Provided the mythical iTablet ever comes to market the Apple app store will doom digital books. The popularity of the app store and the huge number of free or near free apps will kill any attempt at premium pricing. People have come to expect rock bottom prices, good luck trying to get them to pay a premium. Not to mention the fact that hundreds of millions of people will pass on any future iDevice based on price alone. As it stands an iPhone 3GS and service plan will cost you ~$2,700 before apps and accessories. I shudder to think what the tablet will cost.
yeah, me, coming in late and spilling everyone’s drinks as i trip over the couch again.
so much to digest in this post (and bravo, mike, for such a pithy one), and yet we’re at such an early stage. early enough for shitty technologies and approaches to die off before they have a shot.
fuck the devices. we’ll figure that out eventually. can’t focus on medium more than content. we can’t let devices cloud the important stuff, which is content.
WE are not the mass marketplace. we are early adopters. we are the elite. we are exactly who publishers don’t give a shit about…because, you said it, as “influential” as we may be in the chattering classes, we are not going to make or break james patterson, or whoever the bigshot author is these days. in that respect, we are the guinea pigs (or canaries).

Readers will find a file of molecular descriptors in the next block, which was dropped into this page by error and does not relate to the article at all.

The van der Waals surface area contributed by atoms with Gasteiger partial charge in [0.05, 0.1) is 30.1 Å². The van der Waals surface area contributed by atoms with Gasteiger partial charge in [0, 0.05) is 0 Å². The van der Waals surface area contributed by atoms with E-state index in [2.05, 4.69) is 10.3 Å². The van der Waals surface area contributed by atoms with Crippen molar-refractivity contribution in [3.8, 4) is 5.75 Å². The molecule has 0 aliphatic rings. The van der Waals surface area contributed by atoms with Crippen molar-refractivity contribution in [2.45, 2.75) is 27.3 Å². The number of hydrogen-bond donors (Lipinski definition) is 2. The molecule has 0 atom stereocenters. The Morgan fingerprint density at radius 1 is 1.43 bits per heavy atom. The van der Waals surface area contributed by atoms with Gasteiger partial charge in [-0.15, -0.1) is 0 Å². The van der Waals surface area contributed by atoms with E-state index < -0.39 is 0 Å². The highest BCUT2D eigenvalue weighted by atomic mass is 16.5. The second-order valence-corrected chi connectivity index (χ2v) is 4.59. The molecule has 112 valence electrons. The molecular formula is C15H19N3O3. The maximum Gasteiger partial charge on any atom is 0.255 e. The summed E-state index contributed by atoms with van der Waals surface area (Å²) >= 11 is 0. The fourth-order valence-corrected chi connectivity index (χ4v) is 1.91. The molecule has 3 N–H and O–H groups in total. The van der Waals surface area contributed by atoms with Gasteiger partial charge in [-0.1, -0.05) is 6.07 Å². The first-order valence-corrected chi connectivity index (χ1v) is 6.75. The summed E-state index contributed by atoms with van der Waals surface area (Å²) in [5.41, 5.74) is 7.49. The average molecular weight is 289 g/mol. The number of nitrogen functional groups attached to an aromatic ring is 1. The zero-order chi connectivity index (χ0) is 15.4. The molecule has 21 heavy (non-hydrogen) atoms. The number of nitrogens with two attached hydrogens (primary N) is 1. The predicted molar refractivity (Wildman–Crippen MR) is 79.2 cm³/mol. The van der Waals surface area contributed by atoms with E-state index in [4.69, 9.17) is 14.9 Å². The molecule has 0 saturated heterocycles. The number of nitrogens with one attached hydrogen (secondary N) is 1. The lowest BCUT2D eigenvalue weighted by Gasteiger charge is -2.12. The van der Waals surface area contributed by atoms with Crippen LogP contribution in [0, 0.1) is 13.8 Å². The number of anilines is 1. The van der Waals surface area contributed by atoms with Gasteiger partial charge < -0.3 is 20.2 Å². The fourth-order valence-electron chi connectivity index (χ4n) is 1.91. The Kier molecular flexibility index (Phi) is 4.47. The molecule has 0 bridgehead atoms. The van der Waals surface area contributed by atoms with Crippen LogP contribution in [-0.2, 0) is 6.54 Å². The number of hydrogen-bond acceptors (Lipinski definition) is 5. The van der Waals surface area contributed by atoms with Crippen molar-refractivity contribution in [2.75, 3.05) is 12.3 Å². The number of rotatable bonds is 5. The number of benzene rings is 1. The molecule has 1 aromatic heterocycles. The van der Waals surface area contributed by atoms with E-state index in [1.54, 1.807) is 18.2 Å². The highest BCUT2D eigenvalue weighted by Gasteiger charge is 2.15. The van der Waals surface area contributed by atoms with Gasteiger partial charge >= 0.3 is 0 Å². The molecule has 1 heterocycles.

i’ll continue in my own post on don’t publish me, but in a nutshell, my background is in DIY punk rock records and when i released an album, i’d literally go knocking on doors and beg stores to put a copy on their shelves, and nearly prostitute myself to hang a poster in the store. same goes for distributors. my life became one big hunt for distributors to consign my releases for which they’d maybe get around to cutting a check 6 months later.
where are the writers going out and doing that for themselves? fuck the publishers, whether they are bigboy pubs, imprints, indies, or applications calling themselves publishers. we are our own brand, you’re exactly right, and if we don’t fight for our motherfucking piece of sand, we will be eaten alive.
>>>where are the writers going out and doing that for themselves?
They’re doing it via their own sites, own blogs, blog book tours, YouTube vids, intermediaries (grrrr) such as Smashwords, and co-ops like Backword Books.